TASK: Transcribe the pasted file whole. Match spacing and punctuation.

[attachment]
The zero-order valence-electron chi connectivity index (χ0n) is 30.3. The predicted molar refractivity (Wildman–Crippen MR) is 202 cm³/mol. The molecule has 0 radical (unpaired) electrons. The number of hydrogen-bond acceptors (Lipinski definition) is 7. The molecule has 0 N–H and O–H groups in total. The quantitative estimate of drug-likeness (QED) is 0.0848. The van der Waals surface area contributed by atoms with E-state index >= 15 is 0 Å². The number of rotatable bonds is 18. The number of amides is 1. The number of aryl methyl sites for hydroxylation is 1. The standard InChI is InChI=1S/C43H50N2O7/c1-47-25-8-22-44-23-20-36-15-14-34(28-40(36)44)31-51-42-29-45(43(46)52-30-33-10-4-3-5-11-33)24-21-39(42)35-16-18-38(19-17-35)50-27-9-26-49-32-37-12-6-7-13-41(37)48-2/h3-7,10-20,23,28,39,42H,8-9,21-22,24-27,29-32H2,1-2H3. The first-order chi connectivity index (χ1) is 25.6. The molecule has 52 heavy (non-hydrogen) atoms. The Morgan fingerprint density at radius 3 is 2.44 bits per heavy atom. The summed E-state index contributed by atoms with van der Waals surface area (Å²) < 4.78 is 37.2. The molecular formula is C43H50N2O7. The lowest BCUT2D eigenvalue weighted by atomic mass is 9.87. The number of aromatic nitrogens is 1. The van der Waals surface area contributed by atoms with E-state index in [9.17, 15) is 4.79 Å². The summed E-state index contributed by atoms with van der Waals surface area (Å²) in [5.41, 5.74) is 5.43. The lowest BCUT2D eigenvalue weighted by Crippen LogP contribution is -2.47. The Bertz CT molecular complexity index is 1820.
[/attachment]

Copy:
The zero-order valence-electron chi connectivity index (χ0n) is 30.3. The predicted molar refractivity (Wildman–Crippen MR) is 202 cm³/mol. The molecule has 0 radical (unpaired) electrons. The number of hydrogen-bond acceptors (Lipinski definition) is 7. The molecule has 0 N–H and O–H groups in total. The quantitative estimate of drug-likeness (QED) is 0.0848. The van der Waals surface area contributed by atoms with E-state index >= 15 is 0 Å². The number of rotatable bonds is 18. The number of amides is 1. The number of aryl methyl sites for hydroxylation is 1. The standard InChI is InChI=1S/C43H50N2O7/c1-47-25-8-22-44-23-20-36-15-14-34(28-40(36)44)31-51-42-29-45(43(46)52-30-33-10-4-3-5-11-33)24-21-39(42)35-16-18-38(19-17-35)50-27-9-26-49-32-37-12-6-7-13-41(37)48-2/h3-7,10-20,23,28,39,42H,8-9,21-22,24-27,29-32H2,1-2H3. The first-order chi connectivity index (χ1) is 25.6. The molecule has 52 heavy (non-hydrogen) atoms. The Morgan fingerprint density at radius 3 is 2.44 bits per heavy atom. The summed E-state index contributed by atoms with van der Waals surface area (Å²) < 4.78 is 37.2. The molecular formula is C43H50N2O7. The lowest BCUT2D eigenvalue weighted by atomic mass is 9.87. The number of aromatic nitrogens is 1. The van der Waals surface area contributed by atoms with E-state index in [9.17, 15) is 4.79 Å². The summed E-state index contributed by atoms with van der Waals surface area (Å²) in [5.41, 5.74) is 5.43. The lowest BCUT2D eigenvalue weighted by Crippen LogP contribution is -2.47. The Bertz CT molecular complexity index is 1820.